Peter Mimmo, who is also running, said “My perspective remains unchanged. Labor disputes, such as this one, belong in the grievance – arbitration procedure between the Town and the Union representing Mr. Brennan. I share Town counsel’s view and was equally dismayed that the confidentiality of the parties’ settlement discussions may have been breached.    I think that’s at best counterproductive to the parties’ efforts to resolve the matter. I remain committed to reviewing the matter as it proceeds through to arbitration and will keep an open mind about the possibility of a reasonable settlement which, as it must, needs to be in the best interests of our community. Accordingly, I did exactly as I said I would do, which was to vote “No” on the Article.”

Candidate Joe Clark added “I think the vote was an awesome example of the residents using the meeting process to clearly express the will of the town in a situation where there was an injustice.”

Kyla McSweeney wrote “This matter is part of a pending arbitration between the town and the union representing Mr. Brennan, therefore I do not feel that any public officials including candidates should be commenting on the matter.  I agree with the town counsel last night that no one except the current Select Board knows all the details of what transpired in executive session that led to their decision.  I remain hopeful that the arbitration process can provide a solution that is best for the town.  If elected, and the matter comes before me I remain committed to studying all the facts and keeping an open mind  while engaging in respectful conversations with my colleagues on the Select Board.”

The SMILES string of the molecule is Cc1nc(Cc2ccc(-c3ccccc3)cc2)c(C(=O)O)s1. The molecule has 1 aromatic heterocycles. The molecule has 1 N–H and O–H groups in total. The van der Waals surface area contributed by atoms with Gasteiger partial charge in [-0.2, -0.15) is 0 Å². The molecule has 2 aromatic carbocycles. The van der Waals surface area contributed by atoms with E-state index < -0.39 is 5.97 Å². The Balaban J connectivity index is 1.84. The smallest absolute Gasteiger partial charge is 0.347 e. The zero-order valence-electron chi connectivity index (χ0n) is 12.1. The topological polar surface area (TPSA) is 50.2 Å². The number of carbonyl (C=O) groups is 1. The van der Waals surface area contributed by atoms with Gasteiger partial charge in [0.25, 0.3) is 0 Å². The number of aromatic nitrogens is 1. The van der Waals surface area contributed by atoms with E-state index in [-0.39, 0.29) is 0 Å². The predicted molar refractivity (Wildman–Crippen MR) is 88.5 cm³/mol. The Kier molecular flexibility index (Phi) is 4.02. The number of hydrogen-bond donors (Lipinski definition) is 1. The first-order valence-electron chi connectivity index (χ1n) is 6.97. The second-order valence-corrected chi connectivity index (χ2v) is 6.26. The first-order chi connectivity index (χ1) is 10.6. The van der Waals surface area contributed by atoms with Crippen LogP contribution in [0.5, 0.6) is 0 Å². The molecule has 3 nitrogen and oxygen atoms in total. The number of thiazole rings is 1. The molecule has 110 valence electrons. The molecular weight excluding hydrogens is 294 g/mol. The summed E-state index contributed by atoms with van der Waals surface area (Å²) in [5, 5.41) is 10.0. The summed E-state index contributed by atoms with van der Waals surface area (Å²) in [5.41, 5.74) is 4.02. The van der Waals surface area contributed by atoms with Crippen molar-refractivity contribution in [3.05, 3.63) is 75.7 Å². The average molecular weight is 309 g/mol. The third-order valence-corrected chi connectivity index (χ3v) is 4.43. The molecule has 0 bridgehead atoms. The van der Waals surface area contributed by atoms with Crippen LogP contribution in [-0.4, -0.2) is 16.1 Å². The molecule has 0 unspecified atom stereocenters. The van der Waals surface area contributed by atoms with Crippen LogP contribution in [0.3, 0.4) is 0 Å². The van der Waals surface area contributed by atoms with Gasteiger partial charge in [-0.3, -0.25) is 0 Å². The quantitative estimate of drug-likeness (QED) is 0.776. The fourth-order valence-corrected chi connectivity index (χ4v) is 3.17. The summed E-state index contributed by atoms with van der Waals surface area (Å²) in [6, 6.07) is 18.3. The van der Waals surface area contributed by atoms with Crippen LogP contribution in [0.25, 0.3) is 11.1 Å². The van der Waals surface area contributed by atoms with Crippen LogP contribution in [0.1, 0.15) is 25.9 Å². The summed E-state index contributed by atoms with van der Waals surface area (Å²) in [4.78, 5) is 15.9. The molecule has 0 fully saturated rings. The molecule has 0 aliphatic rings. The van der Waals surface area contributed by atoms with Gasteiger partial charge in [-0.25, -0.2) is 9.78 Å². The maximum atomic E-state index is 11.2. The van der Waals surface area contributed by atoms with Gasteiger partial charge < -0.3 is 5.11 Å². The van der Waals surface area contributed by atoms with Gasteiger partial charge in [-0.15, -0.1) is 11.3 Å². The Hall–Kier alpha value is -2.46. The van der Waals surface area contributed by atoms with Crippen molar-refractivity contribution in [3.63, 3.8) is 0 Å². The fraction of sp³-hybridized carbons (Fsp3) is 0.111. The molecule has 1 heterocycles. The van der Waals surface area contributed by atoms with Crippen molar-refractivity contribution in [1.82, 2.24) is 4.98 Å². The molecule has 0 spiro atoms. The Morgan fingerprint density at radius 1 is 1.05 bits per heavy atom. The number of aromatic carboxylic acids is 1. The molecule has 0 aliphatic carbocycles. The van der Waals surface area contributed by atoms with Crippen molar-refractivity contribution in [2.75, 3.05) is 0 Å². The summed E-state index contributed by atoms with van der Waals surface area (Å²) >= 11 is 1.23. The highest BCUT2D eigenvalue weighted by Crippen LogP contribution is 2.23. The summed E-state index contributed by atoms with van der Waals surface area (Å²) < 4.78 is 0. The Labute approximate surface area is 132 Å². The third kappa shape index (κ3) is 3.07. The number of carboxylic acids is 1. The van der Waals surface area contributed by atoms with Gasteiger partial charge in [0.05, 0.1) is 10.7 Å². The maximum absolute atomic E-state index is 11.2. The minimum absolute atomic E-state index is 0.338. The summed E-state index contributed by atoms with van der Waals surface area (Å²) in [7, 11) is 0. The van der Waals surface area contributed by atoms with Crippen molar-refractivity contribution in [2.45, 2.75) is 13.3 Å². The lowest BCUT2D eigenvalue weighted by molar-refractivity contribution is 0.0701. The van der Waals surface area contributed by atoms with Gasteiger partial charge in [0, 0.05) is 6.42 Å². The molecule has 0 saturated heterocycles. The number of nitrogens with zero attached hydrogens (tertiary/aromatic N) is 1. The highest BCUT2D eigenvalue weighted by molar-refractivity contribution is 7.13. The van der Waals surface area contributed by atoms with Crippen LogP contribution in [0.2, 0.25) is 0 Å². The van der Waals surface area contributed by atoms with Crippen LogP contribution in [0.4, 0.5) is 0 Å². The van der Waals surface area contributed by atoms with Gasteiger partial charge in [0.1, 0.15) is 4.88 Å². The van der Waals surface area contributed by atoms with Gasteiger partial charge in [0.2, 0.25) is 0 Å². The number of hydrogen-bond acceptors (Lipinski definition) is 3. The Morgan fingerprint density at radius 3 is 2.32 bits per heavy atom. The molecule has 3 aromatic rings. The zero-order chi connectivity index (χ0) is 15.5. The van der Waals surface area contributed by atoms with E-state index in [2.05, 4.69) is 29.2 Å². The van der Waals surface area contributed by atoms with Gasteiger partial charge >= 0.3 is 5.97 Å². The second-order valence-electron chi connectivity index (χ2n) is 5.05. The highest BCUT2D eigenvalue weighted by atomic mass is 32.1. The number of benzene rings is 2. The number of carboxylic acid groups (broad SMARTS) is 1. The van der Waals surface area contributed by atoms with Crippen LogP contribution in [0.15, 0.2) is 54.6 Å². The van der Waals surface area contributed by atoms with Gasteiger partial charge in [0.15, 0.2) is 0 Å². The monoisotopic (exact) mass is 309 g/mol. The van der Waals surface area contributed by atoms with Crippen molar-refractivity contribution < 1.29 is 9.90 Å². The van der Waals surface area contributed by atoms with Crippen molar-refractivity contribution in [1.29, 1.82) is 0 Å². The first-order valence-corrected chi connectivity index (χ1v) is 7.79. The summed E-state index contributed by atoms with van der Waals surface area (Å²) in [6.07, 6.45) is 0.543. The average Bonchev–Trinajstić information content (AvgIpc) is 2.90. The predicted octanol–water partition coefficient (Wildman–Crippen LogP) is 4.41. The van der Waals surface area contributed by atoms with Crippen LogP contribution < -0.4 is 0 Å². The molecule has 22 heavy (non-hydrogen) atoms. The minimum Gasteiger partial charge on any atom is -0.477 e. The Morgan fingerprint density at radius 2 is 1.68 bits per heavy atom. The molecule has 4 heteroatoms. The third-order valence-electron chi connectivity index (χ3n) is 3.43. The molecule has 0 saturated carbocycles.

Annual Town Meeting Resumes

Upon conclusion, the Special Town Meeting was dissolved and Annual Town Meeting resumed, picking up where the body left off the night before. 

Voters agreed to fund new vehicle purchases, hydrant flushing, and sewer treatment plant upgrades for the Department of Public Works. There was discussion but little dissent. 

Article 33, which was proffered by the Select Board, sought to purchase three parcels of land behind Town Hall for the purpose of building a downtown parking lot. Heated debate on the matter ensued, with the measure failing with 89 Yes votes and 181 No votes.